Editor’s note: Niagara Gazette reporter Kevin Purdy braved the Niagara River on Saturday to compete in Paddles Up Niagara. Here is his story:

If you ever want to know how large Grand Island really is, try jumping in a kayak and paddling its south-to-north length along the Niagara River.

At the end of my own voyage Saturday from Beaver Island State Park to the Eagles Outlook near the island’s northern tip, I felt how grand that island really is in my bones.

I also felt it in my forearms, my neck, my lower back and the parts of my hands where the fingers meet the palms.

To be fair, nobody at Paddles Up Niagara — the event that the Niagara River Greenway Commission hopes to build into yearly tradition — was demanding that I complete the entire 7.8 mile course. But I honestly thought those periodic stopping points were limited to emergencies.

And when you’re used to traversing Grand Island on the Thruway and having it roll by in about five minutes, you end up tricking yourself into thinking you’re moving faster on that river than you really are. And that the end of the course is always just around that next dock.

I’d been in a kayak a handful of times before Saturday, but just for quick trips on a mostly calm lake. So before I launched with roughly 140 other people

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in about 100 boats, I decided to ask the boaters who looked a bit more experienced — namely, everybody — for some tips.

“Stay within your means,” was the quick response of Diane Kozlowski, who traveled from Lancaster with her kayak after hearing about Paddles Up through a chain of e-mails. “What that means is, make sure you’re paddling in the right water for your skill level.”

“Know which way the currents are going,” said Sue Magro, who with her husband, Rick, made up of a number of canoe-paddling duos. “Other than that, I guess you should know the bow from the stern.”

My prospects seemed pretty good after those talks. Kayaks are built to face only one way, and from what I knew about the Niagara River, everything moves toward the falls, whether it wants to or not.

Before the first wave of launches, Neil Patterson of the Tuscarora Nation conducted a blessing of the boats in his native language. He explained that he moved his words from the boats themselves to the people inside them, and then to the skies to ask for a safe journey for us all.

I didn’t think I needed those blessings, at least at first. After shoving my loaner into the water, I was swinging one paddle over the other and passing people I knew had launched at least three minutes before me.

During the crowded first few hundred feet, I felt the bump of another kayak a handful of times. “Boy,” I thought to myself, “it shouldn’t be that hard to stay off my stern.”

Two miles down the river, I was using my left paddle almost exclusively, watching a father and his pre-teen daughter pass me by, and wondering if I could remember enough of those blessings to try and call down a little help.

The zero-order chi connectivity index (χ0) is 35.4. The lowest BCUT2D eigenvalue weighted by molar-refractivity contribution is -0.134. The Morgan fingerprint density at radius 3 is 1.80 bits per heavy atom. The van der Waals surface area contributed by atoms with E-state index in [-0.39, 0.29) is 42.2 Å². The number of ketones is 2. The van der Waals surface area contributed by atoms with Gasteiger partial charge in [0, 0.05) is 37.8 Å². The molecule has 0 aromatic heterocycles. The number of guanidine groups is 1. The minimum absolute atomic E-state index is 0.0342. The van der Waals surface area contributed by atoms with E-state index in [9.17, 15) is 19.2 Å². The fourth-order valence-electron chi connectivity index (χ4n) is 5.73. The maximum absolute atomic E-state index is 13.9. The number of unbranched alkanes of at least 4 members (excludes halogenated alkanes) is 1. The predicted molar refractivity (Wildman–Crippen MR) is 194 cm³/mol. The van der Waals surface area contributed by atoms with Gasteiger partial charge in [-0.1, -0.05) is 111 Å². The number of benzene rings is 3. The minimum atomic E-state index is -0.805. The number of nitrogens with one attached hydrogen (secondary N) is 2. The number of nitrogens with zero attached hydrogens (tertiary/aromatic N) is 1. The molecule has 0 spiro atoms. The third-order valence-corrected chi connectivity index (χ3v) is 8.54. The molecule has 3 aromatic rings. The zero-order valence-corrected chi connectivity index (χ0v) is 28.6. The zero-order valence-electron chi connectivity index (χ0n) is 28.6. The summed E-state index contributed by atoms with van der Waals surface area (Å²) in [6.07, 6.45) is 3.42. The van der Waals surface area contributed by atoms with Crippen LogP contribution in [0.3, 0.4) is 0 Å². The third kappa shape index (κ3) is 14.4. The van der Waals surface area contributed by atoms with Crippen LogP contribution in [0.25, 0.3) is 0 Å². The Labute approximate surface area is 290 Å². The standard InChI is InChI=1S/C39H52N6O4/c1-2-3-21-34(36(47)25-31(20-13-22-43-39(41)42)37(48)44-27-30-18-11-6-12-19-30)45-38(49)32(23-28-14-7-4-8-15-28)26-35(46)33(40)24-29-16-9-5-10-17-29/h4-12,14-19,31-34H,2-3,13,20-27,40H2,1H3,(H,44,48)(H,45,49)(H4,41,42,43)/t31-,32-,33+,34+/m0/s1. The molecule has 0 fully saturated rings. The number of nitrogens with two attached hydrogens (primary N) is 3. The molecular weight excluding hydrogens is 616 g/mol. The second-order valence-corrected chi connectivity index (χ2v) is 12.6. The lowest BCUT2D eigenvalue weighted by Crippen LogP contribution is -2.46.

Even with the advice of more than one sympathetic passing paddler, I could never figure out why every stroke or two was tilting me significantly to the left and away from shore. I tried shortening my grip on one side, intentionally weak-handing my right strokes and shifting my weight around, but nothing worked.

I was tempted to close my eyes, try to paddle “straight” and see if I ended up going in a circle, but I didn’t want to cause problems or bring the Erie County Sheriff’s boat over. On more than one occasion, I became so frustrated that I balanced my paddles across the hull and stopped.

In those moments, I realized why the Greenway organizers had intentionally included “non-competitive” in their promotions.

There were people miles behind me who looked like they were on vacation instead of in junior high gym class. And when I stopped for a few minutes to watch the reeds along the shore, the boats across the river and the water move past my hands, I felt miles away from anything resembling stress.

And when I finally heard that satisfying sound of plastic shell hitting wet ground, I felt a real sense of accomplishment — heightened only by getting to retrace my route with my eyes from the window of a shuttle bus, on the way back to my car.

Rob Belue, administrative coordinator for the Greenway commission, said the idea of Saturday’s event was to give people a taste of the kind of resources the area already has for both Western New York residents and visitors, which could be enhanced with a cohesive trail and river use plan.

Judging from the conversation on the shuttle bus, he’s given at least a few dozen boaters a yearly event to look forward to. And one reporter who has a really long story to tell anybody who asks about his sunburn.

Contact Kevin Purdy at 282-2311, Ext. 2251

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